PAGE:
A Cost Effective and Sustainable 5 Step Plan To Pay Off Debt

There are many benefits to living debt free, such as lower monthly expenses and being able to save and invest more to address your financial goals.  However, becoming debt free can be challenging.  “Many people tend to undervalue their debt,” says Provident Associate Financial Consultant, Jacob Merk, CPA, CFP.  “Because of that, there can be a little bit of sticker shock when you actually sit down and total up your debt.  And while that total number may be startling, it should help reinforce the need to start paying it off.”  Refinancing or consolidating your loans may be an option worth looking into to help lower the interest rates on your loans, depending on the fees you would incur in doing so.

“There are several methods and plans for paying off your debt, and I’m going to focus on a method to pay off your debt that emphasizes being both cost effective and sustainable.  To be the most cost effective, this method (known as the avalanche method), focuses on paying the least amount of interest possible on your overall debt.

Step 1:  Once you have your list of debts, put them in order by their interest rate, going from high to low.  If you want to be truly cost effective and pay the smallest amount of interest possible, then you’ll want to pay the minimum balance on all of your loans except the one with the highest interest rate.  If you can put any available cash toward that loan you’ll be coming out ahead financially compared to if you were to save it for last.

Step 2:  I mentioned putting “any available cash” toward the loan with the highest interest rate.  Creating a realistic budget can help you determine how much cash you have available to apply toward your loans, being careful not to touch your emergency fund.  You can start by making a list of your monthly expenses, including the minimum balances of each loan. 

Then take a good, hard look at your list and find the opportunities to eliminate some of the expenses and save.  When you’re looking for those opportunities, look for poor spending habits and areas that could benefit from a lifestyle change, not just temporary changes.  For instance, if you eat out for lunch five days a week, maybe consider packing a lunch for three of those days.  I emphasize making sustainable changes because you’re more likely to get onto a healthy financial track that you can maintain, even after your debts are gone.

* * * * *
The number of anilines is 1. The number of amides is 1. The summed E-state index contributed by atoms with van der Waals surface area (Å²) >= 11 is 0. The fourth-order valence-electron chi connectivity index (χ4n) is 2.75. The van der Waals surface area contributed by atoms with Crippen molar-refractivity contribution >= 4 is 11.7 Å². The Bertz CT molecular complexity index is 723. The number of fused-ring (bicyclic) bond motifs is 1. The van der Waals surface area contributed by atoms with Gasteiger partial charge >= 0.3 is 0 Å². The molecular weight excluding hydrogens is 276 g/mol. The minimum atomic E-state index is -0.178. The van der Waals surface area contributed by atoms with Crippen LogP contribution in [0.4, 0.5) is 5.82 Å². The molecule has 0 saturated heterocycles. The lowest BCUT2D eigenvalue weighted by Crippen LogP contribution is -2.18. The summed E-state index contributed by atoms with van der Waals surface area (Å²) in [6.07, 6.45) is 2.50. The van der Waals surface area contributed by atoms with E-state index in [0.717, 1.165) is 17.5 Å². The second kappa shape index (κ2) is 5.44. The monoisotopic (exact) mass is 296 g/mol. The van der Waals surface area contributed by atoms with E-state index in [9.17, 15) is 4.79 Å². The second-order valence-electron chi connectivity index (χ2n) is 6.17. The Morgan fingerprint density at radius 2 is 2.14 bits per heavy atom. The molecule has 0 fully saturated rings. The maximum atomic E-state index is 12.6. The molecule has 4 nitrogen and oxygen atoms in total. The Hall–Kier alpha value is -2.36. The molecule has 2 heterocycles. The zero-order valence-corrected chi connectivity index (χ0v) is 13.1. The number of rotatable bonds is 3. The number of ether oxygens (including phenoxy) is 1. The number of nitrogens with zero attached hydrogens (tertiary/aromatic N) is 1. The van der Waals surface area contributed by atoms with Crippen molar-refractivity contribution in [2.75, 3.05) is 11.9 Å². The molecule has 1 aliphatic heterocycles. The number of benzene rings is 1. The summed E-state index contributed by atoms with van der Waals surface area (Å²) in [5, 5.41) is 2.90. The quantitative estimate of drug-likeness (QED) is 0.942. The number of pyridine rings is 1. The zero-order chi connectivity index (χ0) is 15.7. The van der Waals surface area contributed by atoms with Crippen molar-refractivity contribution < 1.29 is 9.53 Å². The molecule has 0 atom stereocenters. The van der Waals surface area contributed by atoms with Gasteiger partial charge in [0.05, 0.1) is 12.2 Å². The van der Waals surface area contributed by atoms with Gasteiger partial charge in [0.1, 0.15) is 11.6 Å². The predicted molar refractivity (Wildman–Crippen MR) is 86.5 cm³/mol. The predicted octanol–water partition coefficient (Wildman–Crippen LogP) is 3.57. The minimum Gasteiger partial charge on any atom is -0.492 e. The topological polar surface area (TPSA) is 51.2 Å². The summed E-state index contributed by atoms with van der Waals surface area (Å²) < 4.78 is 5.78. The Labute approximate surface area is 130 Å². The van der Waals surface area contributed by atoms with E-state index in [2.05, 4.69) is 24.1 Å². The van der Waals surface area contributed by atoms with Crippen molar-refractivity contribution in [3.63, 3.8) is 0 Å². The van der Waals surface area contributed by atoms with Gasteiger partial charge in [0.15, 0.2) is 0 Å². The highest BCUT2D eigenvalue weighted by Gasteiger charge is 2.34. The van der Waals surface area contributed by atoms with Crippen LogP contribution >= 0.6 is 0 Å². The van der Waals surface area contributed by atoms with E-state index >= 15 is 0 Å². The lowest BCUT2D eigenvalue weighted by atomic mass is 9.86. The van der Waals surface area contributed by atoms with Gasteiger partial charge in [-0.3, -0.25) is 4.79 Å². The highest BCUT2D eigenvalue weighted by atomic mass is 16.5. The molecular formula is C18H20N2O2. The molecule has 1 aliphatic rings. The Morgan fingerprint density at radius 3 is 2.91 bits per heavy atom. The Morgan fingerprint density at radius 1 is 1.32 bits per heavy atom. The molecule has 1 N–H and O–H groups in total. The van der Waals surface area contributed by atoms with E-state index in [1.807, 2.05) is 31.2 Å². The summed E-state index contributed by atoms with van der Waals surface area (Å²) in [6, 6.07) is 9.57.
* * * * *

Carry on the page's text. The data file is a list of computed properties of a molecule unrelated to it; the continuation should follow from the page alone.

Step 3:  If there’s any found money in a given month, such as a bonus from work or money in a birthday card, it’s wise to put that into your savings account so that you’re making progress on that front.  Putting that money toward your highest interest loan is another smart move.

Step 4:  With each loan you pay off, roll those minimum monthly payments right into the next loan you’re going to focus on.  By now you’re already used to not having those funds as discretionary spending and it will help you pay off your loans that much faster. 

Step 5:  Fast forward to the day when you have all your debt paid off, or maybe all of your debts except for your mortgage.  It’s time to take a good look at your savings and any investment accounts and start contributing more toward your long-term financial goals.  You’re in a much better place financially now than where you started out, and it’s wise to stick to your new spending habits and budgeting ability.

Again, this is just one way to pay off debt that focuses on spending the least amount in interest over time.  There are other methods as well that are worth discussing with your financial advisor to see which will be the most effective overall plan for you,” shares Jacob.  “Some of those other methods may provide you with the motivation and confidence you need to stay consistent, although you’d still be paying more in interest.  It’s all about finding the method that works for you in the long run and will ultimately pay off your debts.”

If you’d like to schedule a consultation to discuss your personal financial planning needs and goals with Jacob, call the office at 920-230-6898.


The opinions voiced in this material are for general information only and are not intended to provide specific advice or recommendations for any individual.